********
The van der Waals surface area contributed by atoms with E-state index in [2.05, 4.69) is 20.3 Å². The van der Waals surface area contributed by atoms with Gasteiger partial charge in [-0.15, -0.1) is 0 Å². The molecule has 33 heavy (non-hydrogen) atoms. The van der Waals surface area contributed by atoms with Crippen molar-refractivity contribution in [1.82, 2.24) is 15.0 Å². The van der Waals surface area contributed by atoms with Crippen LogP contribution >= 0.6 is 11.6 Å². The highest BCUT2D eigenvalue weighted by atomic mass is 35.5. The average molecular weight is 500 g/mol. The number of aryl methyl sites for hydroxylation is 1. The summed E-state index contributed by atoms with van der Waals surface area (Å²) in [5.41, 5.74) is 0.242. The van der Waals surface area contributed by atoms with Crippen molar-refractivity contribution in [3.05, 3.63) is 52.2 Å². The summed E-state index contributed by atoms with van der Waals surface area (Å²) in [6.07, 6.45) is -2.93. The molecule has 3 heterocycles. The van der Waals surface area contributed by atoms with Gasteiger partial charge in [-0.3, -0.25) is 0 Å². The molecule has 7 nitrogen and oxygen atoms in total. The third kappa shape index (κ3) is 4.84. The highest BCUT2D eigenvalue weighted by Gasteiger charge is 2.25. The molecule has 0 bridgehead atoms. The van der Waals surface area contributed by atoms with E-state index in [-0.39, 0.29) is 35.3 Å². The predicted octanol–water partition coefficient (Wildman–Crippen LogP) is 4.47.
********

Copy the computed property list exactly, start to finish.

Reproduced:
The van der Waals surface area contributed by atoms with E-state index in [2.05, 4.69) is 20.3 Å². The van der Waals surface area contributed by atoms with Gasteiger partial charge in [-0.15, -0.1) is 0 Å². The molecule has 33 heavy (non-hydrogen) atoms. The van der Waals surface area contributed by atoms with Crippen molar-refractivity contribution in [1.82, 2.24) is 15.0 Å². The van der Waals surface area contributed by atoms with Crippen LogP contribution >= 0.6 is 11.6 Å². The highest BCUT2D eigenvalue weighted by atomic mass is 35.5. The average molecular weight is 500 g/mol. The number of aryl methyl sites for hydroxylation is 1. The summed E-state index contributed by atoms with van der Waals surface area (Å²) in [5.41, 5.74) is 0.242. The van der Waals surface area contributed by atoms with Crippen molar-refractivity contribution in [3.05, 3.63) is 52.2 Å². The summed E-state index contributed by atoms with van der Waals surface area (Å²) in [6.07, 6.45) is -2.93. The molecule has 3 heterocycles. The van der Waals surface area contributed by atoms with Gasteiger partial charge in [-0.3, -0.25) is 0 Å². The molecule has 7 nitrogen and oxygen atoms in total. The third kappa shape index (κ3) is 4.84. The highest BCUT2D eigenvalue weighted by Gasteiger charge is 2.25. The molecule has 0 bridgehead atoms. The van der Waals surface area contributed by atoms with E-state index in [-0.39, 0.29) is 35.3 Å². The predicted octanol–water partition coefficient (Wildman–Crippen LogP) is 4.47.